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  1. #1
    Registered User TodDaWild's Avatar
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    Question about calculating a accurate BMR

    (not really sure if this is the correct part of the forum to post this, i'm sorry if it is not)

    Hi, so I have a question about calculating an accurate BMR
    Are the online calculators a accurate way of showing what your BMR is?
    Is there a big difference between a high body fat% BMR and high muscle BMR?

    I keep seeing and reading random posts about people half my size eating 3000cal. a day for maintenance and it surprises me a bit

    I have almost no idea on this subject , just trying to get a bit more information here

    --I am 104kg / 229lbs , 1.83cm / 6ft and 27yrs old

    TLDR: How does someone calculate their BMR very accurately?
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  2. #2
    Moderator SuffolkPunch's Avatar
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    No, they are not accurate, they are educated guesses based on broad population statistics (to produce a BMR) with highly subjective "activity factors" (to generate a TDEE from the BMR)

    Yes, more lean mass usually means more BMR. This is a very simple but quite reliable calculator:
    https://peterbond.org/calculate-rmr-cunningham-equation

    The main input to this is your weight and BF% (hence your fat free mass). Again this is only reliable at the population level, there is huge variance between individuals.

    We recommend starting with a guess from a calculator, running a fixed calorie level for at least 2 weeks, weigh in every morning after peeing and before eating. Then you can measure the slope of the resulting data to determine your weight change. Adjusting for that will give you an estimated TDEE.
    Last edited by SuffolkPunch; 09-15-2021 at 05:58 AM.
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  3. #3
    Moderator SuffolkPunch's Avatar
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    I see from another thread that you have been dieting recently. If this means you have a known calorie intake and a recent set of weigh-ins, I can estimate your TDEE from this if you like.

    Post the raw numbers, no punctuation or other guff. (I'm not deleting "kg" from every line)
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  4. #4
    Registered User TodDaWild's Avatar
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    Originally Posted by SuffolkPunch View Post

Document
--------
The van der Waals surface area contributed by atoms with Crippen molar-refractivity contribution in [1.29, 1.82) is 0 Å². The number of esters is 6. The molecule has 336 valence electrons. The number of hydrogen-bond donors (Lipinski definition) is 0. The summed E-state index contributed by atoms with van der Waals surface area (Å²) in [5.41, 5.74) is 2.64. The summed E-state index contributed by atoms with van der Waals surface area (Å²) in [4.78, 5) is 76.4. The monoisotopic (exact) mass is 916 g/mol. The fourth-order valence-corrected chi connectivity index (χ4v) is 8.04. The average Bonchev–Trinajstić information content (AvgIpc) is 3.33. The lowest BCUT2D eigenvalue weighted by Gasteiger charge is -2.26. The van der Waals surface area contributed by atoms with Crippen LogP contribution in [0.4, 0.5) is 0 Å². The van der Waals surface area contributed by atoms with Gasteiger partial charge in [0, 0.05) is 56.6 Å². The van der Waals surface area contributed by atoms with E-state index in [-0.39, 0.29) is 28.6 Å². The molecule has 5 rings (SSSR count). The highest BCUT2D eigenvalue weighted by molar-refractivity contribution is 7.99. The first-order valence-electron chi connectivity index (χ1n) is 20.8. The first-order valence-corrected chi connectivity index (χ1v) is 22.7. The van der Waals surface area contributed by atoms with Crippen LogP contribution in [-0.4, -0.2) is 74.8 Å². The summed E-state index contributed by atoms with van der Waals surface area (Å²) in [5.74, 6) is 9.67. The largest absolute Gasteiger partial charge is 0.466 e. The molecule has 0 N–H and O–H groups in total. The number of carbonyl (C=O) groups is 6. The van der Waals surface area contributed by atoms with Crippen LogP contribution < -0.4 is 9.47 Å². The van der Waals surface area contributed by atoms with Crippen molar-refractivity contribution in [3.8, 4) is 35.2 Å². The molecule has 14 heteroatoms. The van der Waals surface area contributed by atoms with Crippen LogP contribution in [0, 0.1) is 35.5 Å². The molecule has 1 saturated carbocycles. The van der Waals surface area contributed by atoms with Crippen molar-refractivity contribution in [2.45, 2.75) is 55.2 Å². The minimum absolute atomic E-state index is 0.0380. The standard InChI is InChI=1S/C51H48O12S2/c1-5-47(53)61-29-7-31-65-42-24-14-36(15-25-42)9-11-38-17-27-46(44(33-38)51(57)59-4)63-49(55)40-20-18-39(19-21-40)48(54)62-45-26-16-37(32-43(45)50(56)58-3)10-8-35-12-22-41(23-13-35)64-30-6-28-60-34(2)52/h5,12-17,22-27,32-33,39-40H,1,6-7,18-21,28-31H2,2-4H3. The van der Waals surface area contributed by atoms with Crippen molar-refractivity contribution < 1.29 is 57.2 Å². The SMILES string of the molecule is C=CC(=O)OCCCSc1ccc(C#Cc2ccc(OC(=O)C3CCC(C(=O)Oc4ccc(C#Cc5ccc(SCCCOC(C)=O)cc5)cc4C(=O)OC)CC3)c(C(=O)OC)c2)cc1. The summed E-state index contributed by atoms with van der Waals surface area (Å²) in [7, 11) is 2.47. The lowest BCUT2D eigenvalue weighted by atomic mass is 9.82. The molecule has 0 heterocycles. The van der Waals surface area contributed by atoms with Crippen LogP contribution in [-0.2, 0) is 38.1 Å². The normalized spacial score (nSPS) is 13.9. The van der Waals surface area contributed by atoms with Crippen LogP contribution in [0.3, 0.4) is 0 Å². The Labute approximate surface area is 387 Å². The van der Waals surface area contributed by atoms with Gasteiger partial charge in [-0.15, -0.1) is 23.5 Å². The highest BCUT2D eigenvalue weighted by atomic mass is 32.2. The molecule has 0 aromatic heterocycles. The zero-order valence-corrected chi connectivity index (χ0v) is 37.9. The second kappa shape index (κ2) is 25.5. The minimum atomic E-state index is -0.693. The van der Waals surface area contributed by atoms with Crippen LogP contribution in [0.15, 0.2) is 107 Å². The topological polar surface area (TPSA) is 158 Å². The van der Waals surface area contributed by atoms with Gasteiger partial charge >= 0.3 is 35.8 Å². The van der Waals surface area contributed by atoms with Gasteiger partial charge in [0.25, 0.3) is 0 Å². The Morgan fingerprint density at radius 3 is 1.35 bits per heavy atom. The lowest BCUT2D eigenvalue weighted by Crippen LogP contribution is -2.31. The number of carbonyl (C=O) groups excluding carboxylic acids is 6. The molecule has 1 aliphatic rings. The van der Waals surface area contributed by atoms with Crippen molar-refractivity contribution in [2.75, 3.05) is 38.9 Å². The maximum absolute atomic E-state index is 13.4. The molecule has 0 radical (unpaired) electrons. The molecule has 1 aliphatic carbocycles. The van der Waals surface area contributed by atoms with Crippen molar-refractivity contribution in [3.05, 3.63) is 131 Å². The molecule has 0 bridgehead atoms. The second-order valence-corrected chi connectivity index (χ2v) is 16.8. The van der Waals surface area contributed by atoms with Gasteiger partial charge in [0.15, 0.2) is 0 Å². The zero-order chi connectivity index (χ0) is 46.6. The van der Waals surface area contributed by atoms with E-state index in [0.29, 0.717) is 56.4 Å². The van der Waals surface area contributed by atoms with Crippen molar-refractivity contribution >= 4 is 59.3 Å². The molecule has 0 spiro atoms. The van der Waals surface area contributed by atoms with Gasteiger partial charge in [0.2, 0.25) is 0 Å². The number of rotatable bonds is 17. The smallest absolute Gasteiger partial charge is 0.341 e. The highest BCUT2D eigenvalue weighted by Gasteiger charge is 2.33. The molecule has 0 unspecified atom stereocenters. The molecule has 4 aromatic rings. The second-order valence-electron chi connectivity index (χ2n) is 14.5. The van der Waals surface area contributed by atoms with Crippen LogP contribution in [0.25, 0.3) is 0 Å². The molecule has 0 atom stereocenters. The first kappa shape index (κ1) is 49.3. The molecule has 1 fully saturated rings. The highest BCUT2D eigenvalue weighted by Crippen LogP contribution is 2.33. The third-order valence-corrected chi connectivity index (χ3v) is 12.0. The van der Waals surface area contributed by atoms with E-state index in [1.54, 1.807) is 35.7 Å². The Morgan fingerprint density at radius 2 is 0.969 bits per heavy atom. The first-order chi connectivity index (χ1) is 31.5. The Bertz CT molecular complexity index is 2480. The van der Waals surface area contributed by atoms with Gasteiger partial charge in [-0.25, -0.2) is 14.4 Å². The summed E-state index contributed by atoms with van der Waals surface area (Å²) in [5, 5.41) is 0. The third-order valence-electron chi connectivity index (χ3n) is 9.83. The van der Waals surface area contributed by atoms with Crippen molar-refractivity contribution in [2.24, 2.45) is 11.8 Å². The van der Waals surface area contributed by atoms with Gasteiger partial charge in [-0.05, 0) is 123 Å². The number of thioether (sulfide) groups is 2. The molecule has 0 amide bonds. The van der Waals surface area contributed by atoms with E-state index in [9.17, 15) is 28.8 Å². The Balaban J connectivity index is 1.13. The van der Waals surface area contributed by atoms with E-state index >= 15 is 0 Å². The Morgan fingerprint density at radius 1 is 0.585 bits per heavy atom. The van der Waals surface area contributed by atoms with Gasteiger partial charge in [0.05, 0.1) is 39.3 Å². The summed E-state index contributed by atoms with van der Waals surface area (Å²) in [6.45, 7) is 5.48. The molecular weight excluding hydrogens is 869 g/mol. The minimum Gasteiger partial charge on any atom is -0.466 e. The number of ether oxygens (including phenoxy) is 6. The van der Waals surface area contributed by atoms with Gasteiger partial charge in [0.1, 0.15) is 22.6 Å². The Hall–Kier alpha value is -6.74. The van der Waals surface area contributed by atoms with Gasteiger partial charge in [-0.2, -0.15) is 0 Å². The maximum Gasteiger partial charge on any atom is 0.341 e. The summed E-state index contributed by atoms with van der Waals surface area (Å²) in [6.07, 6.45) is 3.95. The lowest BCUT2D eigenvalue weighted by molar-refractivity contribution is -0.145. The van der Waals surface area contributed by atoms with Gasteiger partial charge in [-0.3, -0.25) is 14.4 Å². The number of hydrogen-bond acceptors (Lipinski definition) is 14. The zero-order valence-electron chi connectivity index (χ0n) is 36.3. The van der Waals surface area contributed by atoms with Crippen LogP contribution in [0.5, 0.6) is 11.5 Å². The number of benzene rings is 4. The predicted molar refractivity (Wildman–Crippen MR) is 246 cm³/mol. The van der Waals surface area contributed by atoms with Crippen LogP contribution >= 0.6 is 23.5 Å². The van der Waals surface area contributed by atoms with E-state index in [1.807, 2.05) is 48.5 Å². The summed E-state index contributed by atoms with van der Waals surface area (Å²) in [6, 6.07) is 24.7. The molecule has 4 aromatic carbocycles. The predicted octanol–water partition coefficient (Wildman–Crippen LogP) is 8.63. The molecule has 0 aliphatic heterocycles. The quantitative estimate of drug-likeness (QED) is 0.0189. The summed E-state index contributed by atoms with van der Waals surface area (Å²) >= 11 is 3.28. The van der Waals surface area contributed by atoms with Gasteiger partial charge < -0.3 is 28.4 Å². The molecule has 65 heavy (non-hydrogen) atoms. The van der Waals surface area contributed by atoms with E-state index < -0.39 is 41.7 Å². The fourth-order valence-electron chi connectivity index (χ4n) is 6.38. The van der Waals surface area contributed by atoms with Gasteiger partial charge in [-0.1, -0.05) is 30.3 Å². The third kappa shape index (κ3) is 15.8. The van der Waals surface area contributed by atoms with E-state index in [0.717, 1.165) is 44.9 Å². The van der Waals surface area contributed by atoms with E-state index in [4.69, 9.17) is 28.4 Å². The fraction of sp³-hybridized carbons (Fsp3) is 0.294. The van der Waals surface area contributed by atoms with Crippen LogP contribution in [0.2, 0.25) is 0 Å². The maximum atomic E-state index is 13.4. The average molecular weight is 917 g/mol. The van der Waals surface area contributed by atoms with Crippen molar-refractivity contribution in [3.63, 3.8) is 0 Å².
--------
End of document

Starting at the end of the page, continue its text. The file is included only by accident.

I see from another thread that you have been dieting recently. If this means you have a known calorie intake and a recent set of weigh-ins, I can estimate your TDEE from this if you like.

    Post the raw numbers, no punctuation or other guff. (I'm not deleting "kg" from every line)
    Thanks for making this a bit more clear for me , I don't have any weigh ins to give you, last time i weigh myself is about a week or more at 104kg, and it was about a month or more the other time i did which was around 105. I feel like i lose a bit of motivation or get disappointed if i don't see change (i know its a bit stupid) so i dont really weigh often, i keep my calorie intake around 2100 - 2300 and i weigh train 6 times a week on a PPL split which i really do push myself in.
    I see change in the mirror which i like
    but i do want to start getting a good idea on what my personal BMR is, and really "know" what im doing

    So i'll try and do what you suggested, but i have a question on that. Lets say hypothetically that the scale doesn't change or even goes up, but its because of muscle gain, how do i go about figuring out what is what?
    I start measuring my bodyfat% with calipers and then see what fat i lost and what muscle i gained? Or am i completely wrong and muscle mass doesn't really happen that quickly?
    Also, are the scales that measure bodyfat% and body mass accurate or should i not bother buying one?
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    Moderator SuffolkPunch's Avatar
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    It's a good idea to weigh in every day. This actually gives you a better ability to see a long term trend in your weight - and a better appreciation of what is day to day "noise" (which is usually caused by changing levels of water, food and glycogen in your body).

    No statistician will ever prefer less data to more...

    The problem with (for example) only weighing once a week is that the first reading could be lower than normal and the last could be higher than normal. This could show that you apparently are gaining weight when the real amount of fat in your body is slowly going down.

    No, don't buy bodyfat scales.... they are horribly inaccurate and I would not even use them to try to show a change over time. Calipers are not much better in inexpert hands. They are also fooled by changing levels of skin hydration.

    My advice is just use scales. Maybe you could put a tapemeasure around your waist and check that your gym lifts are steadily improving too.
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  6. #6
    Registered User TodDaWild's Avatar
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    Originally Posted by SuffolkPunch View Post
    It's a good idea to weigh in every day. This actually gives you a better ability to see a long term trend in your weight - and a better appreciation of what is day to day "noise" (which is usually caused by changing levels of water, food and glycogen in your body).

    No statistician will ever prefer less data to more...
    Now that you point it out, i absolutely agree with you, and will start doing that. I appreciate that you take the time to explain and help out.
    You said weigh after peeing, what about poop ?
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